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Shipping and handling bombs

Photo by Josh Crow

In October, numerous makeshift bombs were sent in the mail to notable political figures across the country. William Hunt, former U.S. Marshal and current Chief of ORU Security, wants to prioritize student protection in the case of a threat.

“The campus post office will notify our office,” Hunt said. “We will check it out if they appear to be any type of IED (improvised explosive device). I would encourage everyone on campus to call security if they find anything suspicious. That could be a backpack, a briefcase or anything that could be a package.”

During his time as a U.S. Marshal, Hunt was deployed on the ground during the 1999 Oklahoma City bombing. He witnessed firsthand the aftermath of a bomb and how long it took for responders to arrive. His expertise in the field offered a unique perspective on the purported bombs in the news.

“The interesting thing is that I’m not sure if there was the intention to detonate,” Hunt said regarding the investigated bombs. “From what I see on the news, I don’t know if they could have actually exploded those devices.”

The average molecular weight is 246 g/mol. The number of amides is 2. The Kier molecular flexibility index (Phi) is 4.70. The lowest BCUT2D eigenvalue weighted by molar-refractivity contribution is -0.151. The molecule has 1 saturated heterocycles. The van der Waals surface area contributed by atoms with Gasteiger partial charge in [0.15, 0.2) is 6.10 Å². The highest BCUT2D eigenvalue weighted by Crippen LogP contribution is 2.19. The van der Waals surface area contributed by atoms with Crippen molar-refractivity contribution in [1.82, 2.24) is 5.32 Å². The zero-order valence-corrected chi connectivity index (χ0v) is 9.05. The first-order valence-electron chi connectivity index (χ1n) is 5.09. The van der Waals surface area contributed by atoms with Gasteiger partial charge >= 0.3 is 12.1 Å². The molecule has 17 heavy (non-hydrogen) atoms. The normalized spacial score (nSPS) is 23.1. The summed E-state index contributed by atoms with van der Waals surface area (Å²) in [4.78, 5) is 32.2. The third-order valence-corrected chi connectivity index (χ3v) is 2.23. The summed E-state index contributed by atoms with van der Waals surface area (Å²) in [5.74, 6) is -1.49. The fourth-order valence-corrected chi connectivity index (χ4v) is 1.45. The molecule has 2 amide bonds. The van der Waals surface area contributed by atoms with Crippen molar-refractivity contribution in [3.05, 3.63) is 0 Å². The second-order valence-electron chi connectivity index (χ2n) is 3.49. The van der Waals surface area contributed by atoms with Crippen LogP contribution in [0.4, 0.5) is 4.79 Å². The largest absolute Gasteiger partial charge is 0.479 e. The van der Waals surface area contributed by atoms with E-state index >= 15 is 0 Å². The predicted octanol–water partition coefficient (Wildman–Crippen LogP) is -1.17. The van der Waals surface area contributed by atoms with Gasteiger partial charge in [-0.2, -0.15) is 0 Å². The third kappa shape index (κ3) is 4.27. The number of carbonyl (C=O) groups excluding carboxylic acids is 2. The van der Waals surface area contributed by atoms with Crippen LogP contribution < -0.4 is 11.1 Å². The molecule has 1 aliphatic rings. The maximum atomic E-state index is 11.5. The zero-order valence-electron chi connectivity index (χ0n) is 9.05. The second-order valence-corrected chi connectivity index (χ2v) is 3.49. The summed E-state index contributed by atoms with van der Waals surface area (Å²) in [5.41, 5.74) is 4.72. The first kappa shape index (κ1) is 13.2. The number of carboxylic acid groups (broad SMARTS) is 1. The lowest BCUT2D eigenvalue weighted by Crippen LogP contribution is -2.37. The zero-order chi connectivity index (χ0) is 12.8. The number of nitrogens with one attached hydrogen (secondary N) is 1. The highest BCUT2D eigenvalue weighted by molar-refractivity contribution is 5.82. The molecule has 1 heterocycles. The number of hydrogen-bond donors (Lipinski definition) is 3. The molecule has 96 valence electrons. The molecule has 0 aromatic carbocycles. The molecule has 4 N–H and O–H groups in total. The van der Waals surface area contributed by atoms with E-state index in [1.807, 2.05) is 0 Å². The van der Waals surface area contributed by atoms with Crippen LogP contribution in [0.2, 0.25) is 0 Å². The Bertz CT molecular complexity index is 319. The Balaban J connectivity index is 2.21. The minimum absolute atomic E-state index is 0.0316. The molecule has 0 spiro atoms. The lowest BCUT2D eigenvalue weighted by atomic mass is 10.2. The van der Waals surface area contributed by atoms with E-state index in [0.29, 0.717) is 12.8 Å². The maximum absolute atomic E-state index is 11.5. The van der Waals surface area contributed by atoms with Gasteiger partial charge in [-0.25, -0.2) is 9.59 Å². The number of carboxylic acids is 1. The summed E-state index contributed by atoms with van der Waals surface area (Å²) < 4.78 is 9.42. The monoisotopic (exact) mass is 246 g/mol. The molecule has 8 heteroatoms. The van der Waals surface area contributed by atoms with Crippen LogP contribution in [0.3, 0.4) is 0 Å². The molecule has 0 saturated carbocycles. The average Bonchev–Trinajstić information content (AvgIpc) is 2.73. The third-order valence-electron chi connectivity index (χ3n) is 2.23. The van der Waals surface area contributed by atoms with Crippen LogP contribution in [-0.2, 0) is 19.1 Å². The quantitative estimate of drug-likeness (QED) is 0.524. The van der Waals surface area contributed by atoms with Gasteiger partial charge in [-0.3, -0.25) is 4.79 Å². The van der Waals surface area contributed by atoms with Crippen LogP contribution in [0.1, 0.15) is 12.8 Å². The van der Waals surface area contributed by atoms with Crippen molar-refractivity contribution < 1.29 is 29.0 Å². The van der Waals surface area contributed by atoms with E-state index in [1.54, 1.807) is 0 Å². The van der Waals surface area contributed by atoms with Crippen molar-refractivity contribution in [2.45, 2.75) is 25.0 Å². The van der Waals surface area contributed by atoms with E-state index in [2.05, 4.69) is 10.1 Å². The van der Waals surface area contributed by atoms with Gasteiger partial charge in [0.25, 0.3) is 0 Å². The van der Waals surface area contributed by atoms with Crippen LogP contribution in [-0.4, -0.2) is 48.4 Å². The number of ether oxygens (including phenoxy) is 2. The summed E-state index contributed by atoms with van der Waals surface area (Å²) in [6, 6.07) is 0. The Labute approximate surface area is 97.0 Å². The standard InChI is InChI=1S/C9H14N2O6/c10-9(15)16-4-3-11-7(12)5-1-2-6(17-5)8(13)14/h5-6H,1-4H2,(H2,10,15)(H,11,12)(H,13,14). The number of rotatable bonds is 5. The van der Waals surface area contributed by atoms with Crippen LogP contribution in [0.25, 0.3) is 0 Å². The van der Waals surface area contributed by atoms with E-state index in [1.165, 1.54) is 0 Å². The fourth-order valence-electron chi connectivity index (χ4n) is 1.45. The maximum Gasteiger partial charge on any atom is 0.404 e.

In the case of a questionable package, Hunt and ORU Security already have a plan for the campus’ safety.

“If I thought there was a suspicious package, I would order an immediate evacuation and I would call in the Tulsa Bomb Squad,” Hunt said. “I’m personal friends with the commander of the Tulsa Bomb Squad. We served on a mission together. I have his personal number on my cellphone and I can call him anytime.”

Along with the Oklahoma City bombing in 1999, Hunt was also a commander of a unit of Marshals on ground in Arlington, VA, during the Anthrax Letter attacks surrounding 9/11.

Hunt mentioned several signs to knowing when a suspicious package is sent by mail, some of which include odd stains, disturbing smells and unknown addresses.

“For example, what I learned from watching the news reports is that the return address for these packages was Debbie Wasserman-Schultz, who was the Democratic Party Chairman. Yeah, that would be suspicious,” said Hunt.

If and when encountering unknown mail, act with caution and say something. Be vigilant and safe and make no attempts to open or touch it. Report it to campus police by visiting the office or by calling the toll-free number 918-495-7750.